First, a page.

November 16, 2011 By Colin Wood
The Los Angeles Police Department (LAPD) completed this month an installation of 23 wireless surveillance cameras in high-crime areas. Cameras were installed atop light poles and traffic lights in the Mission, Foothill and Southwest Los Angeles neighborhoods.
Sandra Russell, a senior systems analyst for the LAPD, said the goal of the project is simply to reduce crime in the city. The cameras are monitored by volunteers and officers during peak crime periods and can also be monitored in the watch commander’s room, Russell said.
The cameras were installed by Wi4Net, a division of CelPlan Technologies, through city redevelopment funding as part of an ongoing city project. Next on the list for cameras are Topanga and West Valley; each neighborhood will get eight cameras.
According to a press release from the vendor, the LAPD has used the cameras to make arrests in connection with drug dealing, vandalism and pirated DVD sales.
The system is comprised of PTZ cameras with 35 times magnification optical zoom. Because this type of system relies on zooming rather than a fixed-position, high-resolution setup, either a human operator or computer program is needed to zoom in on the area where a crime is suspected. The LAPD does not monitor the cameras constantly, but instead assigns human operators during peak crime periods and sets computer presets for automated zooming and panning when human operators are not available.
The cameras can recognize a face that’s 600 feet [away], said Jasper Bruinzeel, CelPlan Technologies’ vice president of marketing. “We place them as high as we can.”
Los Angeles began installing surveillance cameras in selected locations a few years ago. The first wireless cameras were put in starting last year. Further extensions to the city’s camera system are in the works, Russell said.
“It’s nice to put up technology but if you don’t use it, it’s hard to justify this kind of investment,” Bruinzeel said. The LAPD is making the most of its investment, he said, by quickly dedicating personnel and resources to the cameras.
Starting a wireless infrastructure — including analytic video software and network storage — can make initial investment expensive. But expanding the network becomes cheap once the infrastructure is in place, Bruinzeel said. “A couple hundred thousand dollars is a good budget for cities to get into this capability,” he said.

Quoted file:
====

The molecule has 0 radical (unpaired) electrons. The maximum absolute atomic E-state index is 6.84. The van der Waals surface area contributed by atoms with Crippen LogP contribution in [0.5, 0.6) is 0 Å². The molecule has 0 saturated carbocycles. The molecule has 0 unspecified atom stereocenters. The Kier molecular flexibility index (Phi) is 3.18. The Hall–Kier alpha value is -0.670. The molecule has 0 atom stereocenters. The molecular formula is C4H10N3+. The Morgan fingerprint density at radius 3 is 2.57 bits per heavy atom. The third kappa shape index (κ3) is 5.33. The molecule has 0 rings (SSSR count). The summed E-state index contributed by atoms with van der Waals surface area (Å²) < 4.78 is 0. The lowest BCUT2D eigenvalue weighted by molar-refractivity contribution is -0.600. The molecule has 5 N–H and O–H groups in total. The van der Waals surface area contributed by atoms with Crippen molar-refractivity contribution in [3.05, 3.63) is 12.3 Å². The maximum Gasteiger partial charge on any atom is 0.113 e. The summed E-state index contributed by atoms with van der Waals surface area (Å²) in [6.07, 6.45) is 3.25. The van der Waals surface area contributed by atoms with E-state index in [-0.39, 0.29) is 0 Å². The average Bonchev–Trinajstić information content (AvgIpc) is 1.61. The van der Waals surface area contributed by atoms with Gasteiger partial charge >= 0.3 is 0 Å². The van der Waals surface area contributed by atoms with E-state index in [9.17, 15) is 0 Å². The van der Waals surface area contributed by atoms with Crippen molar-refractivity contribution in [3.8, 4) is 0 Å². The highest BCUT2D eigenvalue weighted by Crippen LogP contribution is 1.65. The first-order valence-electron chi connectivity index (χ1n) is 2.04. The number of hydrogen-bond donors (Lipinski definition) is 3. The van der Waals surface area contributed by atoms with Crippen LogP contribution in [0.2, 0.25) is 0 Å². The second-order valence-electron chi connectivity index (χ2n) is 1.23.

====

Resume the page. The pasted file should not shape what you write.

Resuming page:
The company has installed surveillance cameras for city governments in Las Vegas, Milwaukee, Long Beach, Calif., and smaller cities such as Modesto, Calif.
“I think we’re at a point where cities know the value of this,” Bruinzeel said. “I think this is a technology that will not go away. It’s become a matter of finding the funding. As far as convincing cities that these systems work, we’re past that point.”
The future of city surveillance cameras could include links between third-party cameras and city infrastructure. A city could someday have access through its infrastructure to store parking lot cameras or even more sophisticated security technology, Bruinzeel said. Technology such as automated license plate recognition, chemical sensors for detecting bombs or drugs, and security access controls could all someday be integrated into today’s current camera systems.
With this type of technology in the hands of the government, the discussion about privacy always arises. Bruinzeel said he doesn’t think the police are using the technology for anything but keeping citizens safe. “It’s hard for me to see secondary motives,” he said.
The issue, though, has been divisive. The American Civil Liberties Union (ACLU) has been fighting against surveillance cameras for years. In 2008, the ACLU wrote a letter to the L.A. City Council denouncing the city’s surveillance cameras for their lack of efficacy, high expense and the privacy intrusion they create.
“It’s not a justified intrusion into privacy,” said Peter Bibring, senior staff attorney for the ACLU of Southern California. Intrusions into privacy must be balanced with benefits to society, and in this case there are none, Bibring said.
“They’re expensive and have been consistently proven to be ineffective,” he said. “Study after study has shown that cameras have no significant effect in solving crime. If cameras had a significant effect on solving crime, that effect would show in studies.”
“If they’re not addressing the fact that the cameras they have don’t work, that’s a problem,” Bibring said. “It doesn’t seem to me that adding cameras is a good use of city resources.”
One 2008 study determined that surveillance cameras in Los Angeles have no significant impact on crime rates.
A different study, released two months ago by the Urban Institute, concluded that cameras are generally worth the investment in large cities as long as they are actively monitored.
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